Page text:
Marko Slusarczuk


The collapse of the Soviet Union had a profound effect on science and technology in the region. First and foremost was the opening of the scientific community to the rest of the world. Suddenly, institutions that for years had been closed to outside contact began to welcome outsiders as potential partners, customers, and investors. Years of accumulated scientific and technical know- how became open to outside scrutiny. Often, the forces driving research in the Soviet Union were very different from those in the West. In the West, commercial markets dictated the research strategy, whereas in the Soviet Union, the central planners set the strategy. As a result, the approaches to problems pursued by Soviet scientists were at times very different than those pursued by their western counterparts. The possibility of merging the technology base of the Soviet Union with that of the West provides for very interesting business opportunities.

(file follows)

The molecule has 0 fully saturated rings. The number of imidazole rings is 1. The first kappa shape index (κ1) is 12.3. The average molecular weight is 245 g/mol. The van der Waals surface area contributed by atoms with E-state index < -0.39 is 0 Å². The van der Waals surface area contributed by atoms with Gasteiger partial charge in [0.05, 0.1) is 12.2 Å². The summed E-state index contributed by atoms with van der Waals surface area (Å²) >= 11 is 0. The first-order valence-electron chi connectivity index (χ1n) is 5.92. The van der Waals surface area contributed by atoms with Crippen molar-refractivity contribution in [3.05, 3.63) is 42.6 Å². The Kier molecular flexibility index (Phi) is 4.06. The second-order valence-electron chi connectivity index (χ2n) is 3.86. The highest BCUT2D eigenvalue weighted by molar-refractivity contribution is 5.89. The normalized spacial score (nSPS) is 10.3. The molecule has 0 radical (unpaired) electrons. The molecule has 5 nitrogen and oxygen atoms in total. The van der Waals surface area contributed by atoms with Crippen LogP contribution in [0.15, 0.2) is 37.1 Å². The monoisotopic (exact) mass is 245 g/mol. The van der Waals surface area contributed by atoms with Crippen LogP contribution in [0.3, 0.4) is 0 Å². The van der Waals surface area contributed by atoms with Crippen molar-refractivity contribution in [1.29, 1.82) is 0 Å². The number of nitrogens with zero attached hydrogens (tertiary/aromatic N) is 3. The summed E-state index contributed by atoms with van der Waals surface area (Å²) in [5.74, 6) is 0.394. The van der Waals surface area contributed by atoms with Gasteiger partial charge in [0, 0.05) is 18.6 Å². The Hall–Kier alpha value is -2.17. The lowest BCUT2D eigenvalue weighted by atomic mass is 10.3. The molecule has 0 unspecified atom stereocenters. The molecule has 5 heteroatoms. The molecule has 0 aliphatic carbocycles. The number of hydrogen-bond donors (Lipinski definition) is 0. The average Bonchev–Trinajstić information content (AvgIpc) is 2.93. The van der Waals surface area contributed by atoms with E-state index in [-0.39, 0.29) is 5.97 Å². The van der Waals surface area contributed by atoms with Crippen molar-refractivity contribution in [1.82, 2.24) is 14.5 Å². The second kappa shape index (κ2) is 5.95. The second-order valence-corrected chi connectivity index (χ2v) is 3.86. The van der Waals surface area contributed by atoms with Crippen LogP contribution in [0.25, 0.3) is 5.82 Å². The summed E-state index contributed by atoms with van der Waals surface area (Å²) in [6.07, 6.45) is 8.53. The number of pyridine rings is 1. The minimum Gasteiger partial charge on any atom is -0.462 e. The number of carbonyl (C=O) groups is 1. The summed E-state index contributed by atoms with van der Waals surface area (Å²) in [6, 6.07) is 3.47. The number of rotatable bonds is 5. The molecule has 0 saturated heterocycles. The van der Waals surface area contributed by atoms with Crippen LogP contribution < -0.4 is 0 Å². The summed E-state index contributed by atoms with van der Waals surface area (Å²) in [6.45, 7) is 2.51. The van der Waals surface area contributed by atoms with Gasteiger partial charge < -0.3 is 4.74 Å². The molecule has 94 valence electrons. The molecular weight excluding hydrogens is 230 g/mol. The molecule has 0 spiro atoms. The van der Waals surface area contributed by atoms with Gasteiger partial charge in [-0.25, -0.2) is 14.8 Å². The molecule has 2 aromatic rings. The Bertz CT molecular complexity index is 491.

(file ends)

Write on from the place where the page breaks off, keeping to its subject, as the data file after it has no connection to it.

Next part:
The objective of this section is to familiarize the western businessman with the mechanics of consummating a technology-based transaction. The information presented here cannot be considered current or complete. In addition to information acquired on the WTEC trip, it includes many insights that the author gained while working with USP Holdings, a company whose corporate mission is technology transfer and partnering with the scientists of Ukraine, Russia, and the other former Soviet republics. The social, political, and economic climates in the countries of the former Soviet Union (FSU) are changing daily. Nevertheless, the general picture will provide an overview that will enable a westerner to embark on a technology transaction.

Published: December 1994; WTEC Hyper-Librarian